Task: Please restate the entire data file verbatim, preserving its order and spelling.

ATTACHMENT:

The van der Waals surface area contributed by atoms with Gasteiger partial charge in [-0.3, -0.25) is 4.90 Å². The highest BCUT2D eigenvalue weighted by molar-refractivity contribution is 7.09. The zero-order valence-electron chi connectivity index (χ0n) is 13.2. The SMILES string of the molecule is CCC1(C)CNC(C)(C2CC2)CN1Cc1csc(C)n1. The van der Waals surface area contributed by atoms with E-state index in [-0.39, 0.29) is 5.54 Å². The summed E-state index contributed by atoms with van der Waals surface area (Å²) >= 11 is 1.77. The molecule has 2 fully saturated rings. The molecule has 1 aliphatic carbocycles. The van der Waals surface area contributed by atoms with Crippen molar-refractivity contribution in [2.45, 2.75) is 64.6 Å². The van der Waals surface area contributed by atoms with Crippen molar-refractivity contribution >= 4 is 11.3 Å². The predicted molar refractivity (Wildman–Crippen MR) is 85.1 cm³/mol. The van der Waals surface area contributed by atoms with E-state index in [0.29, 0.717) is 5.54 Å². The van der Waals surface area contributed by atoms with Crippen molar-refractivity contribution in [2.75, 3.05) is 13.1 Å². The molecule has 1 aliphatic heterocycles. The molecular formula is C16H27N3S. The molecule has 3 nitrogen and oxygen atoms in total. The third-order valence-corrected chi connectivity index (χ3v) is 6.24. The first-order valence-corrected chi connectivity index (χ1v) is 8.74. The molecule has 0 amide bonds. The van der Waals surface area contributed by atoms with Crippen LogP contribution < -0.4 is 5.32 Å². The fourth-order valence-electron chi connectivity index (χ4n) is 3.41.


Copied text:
The van der Waals surface area contributed by atoms with Gasteiger partial charge in [-0.3, -0.25) is 4.90 Å². The highest BCUT2D eigenvalue weighted by molar-refractivity contribution is 7.09. The zero-order valence-electron chi connectivity index (χ0n) is 13.2. The SMILES string of the molecule is CCC1(C)CNC(C)(C2CC2)CN1Cc1csc(C)n1. The van der Waals surface area contributed by atoms with E-state index in [-0.39, 0.29) is 5.54 Å². The summed E-state index contributed by atoms with van der Waals surface area (Å²) >= 11 is 1.77. The molecule has 2 fully saturated rings. The molecule has 1 aliphatic carbocycles. The van der Waals surface area contributed by atoms with Crippen molar-refractivity contribution in [2.45, 2.75) is 64.6 Å². The van der Waals surface area contributed by atoms with Crippen molar-refractivity contribution >= 4 is 11.3 Å². The predicted molar refractivity (Wildman–Crippen MR) is 85.1 cm³/mol. The van der Waals surface area contributed by atoms with E-state index in [0.29, 0.717) is 5.54 Å². The van der Waals surface area contributed by atoms with Crippen molar-refractivity contribution in [2.75, 3.05) is 13.1 Å². The molecule has 1 aliphatic heterocycles. The molecular formula is C16H27N3S. The molecule has 3 nitrogen and oxygen atoms in total. The third-order valence-corrected chi connectivity index (χ3v) is 6.24. The first-order valence-corrected chi connectivity index (χ1v) is 8.74. The molecule has 0 amide bonds. The van der Waals surface area contributed by atoms with Crippen LogP contribution < -0.4 is 5.32 Å². The fourth-order valence-electron chi connectivity index (χ4n) is 3.41.